(The Humanitarian Social Network)
Here is a recent article on smart hand pumps: http://www.bbc.co.uk/news/science-environment-18358766
I was discussing this idea with some colleagues the other day and although I can see the positive impact of gaining access to scientific data I am not convinced about the real improvement for the communties, so I would like to discuss this with you.
Besides the fact that in many rural areas (e.g. in our project area in the North of Ethiopia) there is no phone coverage, I also think that the positioning of the transmitter is problematic, as the handle (in our experience) is the one part of the pump that gets stolen most frequently. Furthermore, most of the time the water officials/mechanics actually know when a pump is broken (the community informs them) but just can't be bothered to come out to the rural area to repair it.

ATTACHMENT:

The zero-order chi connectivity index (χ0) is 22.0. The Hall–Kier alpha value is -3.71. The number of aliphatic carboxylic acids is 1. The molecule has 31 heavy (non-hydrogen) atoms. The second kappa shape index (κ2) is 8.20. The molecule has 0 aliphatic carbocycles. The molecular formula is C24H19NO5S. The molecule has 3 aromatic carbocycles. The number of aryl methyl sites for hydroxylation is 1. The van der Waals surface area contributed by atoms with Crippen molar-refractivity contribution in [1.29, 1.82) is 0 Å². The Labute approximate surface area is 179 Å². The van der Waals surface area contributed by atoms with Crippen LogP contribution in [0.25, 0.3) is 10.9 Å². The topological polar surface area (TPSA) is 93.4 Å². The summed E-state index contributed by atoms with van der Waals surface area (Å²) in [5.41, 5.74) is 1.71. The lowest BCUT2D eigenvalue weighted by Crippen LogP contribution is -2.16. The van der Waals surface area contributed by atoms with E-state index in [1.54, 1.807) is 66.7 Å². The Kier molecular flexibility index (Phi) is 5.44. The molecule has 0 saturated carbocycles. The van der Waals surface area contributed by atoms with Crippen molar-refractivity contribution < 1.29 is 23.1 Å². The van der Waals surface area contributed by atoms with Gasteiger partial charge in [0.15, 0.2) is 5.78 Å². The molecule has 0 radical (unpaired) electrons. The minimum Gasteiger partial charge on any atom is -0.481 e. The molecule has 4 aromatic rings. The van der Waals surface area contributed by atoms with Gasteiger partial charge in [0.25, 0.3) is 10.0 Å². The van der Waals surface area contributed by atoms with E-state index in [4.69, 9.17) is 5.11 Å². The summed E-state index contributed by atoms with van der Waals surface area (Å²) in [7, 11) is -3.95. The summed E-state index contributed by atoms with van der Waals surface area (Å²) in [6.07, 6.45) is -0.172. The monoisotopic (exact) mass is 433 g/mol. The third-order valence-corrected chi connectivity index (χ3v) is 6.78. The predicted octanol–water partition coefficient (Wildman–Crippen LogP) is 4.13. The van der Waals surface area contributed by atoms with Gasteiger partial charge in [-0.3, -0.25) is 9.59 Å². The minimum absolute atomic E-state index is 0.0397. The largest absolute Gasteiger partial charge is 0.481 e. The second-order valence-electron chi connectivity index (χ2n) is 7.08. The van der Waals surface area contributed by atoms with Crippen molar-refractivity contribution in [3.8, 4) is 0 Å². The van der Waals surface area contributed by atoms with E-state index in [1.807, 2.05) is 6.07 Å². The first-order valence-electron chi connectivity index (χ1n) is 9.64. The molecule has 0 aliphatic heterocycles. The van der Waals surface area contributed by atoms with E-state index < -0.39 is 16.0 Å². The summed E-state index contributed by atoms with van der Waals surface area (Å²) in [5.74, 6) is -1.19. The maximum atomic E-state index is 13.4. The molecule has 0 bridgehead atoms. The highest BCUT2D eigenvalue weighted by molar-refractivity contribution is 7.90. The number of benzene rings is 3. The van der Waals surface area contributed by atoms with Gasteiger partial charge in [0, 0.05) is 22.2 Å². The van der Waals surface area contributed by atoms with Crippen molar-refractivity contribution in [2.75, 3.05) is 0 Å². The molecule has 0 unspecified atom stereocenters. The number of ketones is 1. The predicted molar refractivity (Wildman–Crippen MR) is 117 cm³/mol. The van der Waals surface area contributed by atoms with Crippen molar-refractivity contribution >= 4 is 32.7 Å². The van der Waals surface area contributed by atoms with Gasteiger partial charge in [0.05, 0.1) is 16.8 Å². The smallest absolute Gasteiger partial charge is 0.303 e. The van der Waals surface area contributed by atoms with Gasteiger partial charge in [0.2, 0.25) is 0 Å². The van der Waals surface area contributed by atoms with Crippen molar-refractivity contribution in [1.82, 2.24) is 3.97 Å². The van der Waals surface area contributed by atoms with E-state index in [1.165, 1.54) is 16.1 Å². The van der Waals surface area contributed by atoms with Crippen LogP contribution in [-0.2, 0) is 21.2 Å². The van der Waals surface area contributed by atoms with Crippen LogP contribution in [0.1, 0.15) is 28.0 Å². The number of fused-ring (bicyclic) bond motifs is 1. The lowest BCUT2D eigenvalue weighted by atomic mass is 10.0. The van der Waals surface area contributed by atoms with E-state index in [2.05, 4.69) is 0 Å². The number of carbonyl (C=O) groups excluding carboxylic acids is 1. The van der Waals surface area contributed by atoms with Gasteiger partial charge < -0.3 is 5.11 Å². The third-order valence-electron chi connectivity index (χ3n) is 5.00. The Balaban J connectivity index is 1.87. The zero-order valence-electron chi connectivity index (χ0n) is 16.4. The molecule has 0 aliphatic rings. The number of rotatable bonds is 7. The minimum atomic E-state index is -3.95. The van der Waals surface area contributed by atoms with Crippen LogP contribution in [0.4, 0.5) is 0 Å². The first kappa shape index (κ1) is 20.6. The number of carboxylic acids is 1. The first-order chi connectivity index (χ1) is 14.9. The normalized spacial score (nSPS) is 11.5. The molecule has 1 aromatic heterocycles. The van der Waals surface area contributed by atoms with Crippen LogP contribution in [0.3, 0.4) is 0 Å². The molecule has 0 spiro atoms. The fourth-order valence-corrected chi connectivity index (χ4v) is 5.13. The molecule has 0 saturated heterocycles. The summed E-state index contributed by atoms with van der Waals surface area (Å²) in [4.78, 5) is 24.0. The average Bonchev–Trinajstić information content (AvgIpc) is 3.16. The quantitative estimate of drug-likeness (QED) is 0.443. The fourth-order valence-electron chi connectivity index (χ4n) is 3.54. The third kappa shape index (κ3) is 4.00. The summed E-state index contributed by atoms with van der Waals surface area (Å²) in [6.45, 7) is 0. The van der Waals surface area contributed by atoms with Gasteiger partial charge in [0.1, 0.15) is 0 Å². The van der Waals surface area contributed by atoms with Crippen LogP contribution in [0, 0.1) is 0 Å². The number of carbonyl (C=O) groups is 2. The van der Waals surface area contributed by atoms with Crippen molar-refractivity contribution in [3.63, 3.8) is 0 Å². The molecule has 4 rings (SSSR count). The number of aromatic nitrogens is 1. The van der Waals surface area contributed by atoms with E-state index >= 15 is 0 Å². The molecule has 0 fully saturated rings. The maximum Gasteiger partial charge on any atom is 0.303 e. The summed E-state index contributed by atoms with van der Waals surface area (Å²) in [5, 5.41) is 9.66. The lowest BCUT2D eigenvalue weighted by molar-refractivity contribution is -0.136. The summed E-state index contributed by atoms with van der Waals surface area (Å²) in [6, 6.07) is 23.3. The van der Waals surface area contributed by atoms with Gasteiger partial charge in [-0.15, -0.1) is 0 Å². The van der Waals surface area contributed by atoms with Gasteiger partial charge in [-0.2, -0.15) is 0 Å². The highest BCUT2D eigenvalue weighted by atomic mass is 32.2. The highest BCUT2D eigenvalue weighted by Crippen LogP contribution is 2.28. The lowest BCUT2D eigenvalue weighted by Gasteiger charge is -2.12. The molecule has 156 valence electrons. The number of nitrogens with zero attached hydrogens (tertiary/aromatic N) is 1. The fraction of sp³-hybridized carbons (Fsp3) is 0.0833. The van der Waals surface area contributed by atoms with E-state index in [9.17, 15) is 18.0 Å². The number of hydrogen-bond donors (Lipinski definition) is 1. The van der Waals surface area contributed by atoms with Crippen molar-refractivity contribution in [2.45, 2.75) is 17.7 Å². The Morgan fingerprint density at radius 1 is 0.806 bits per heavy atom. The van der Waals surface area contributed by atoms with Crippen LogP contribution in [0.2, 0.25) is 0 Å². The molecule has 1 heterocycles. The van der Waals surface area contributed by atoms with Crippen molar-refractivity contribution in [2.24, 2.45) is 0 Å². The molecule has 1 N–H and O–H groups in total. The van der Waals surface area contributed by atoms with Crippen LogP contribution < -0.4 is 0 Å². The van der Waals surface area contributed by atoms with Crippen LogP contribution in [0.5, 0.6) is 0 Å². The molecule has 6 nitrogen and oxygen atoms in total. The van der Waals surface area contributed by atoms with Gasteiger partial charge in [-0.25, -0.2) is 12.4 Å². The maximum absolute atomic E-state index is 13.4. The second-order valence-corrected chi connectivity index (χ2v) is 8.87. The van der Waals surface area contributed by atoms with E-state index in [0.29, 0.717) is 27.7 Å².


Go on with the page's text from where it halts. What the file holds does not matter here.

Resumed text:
So while I definitely see how it can be useful to collect scientific information I also think that other factors such as community-ownership and cooperation with/commitment of local authorities/technicians need to be solved first...
What do you think, what is your experience?
I'd be happy to hear different opinions!
Thank you for posting this article! The org I work for completed a program with boreholes/handpumps two years ago in the district Oxford is piloting this program. I hope they don't take off the pumps maintained by the community committees to install these that will supposedly be maintained by district officials.
We're doing a program evaluation in July, so hopefully we can make sure the communities will continue on with collecting money, performing maintenance and buying spare parts as needed.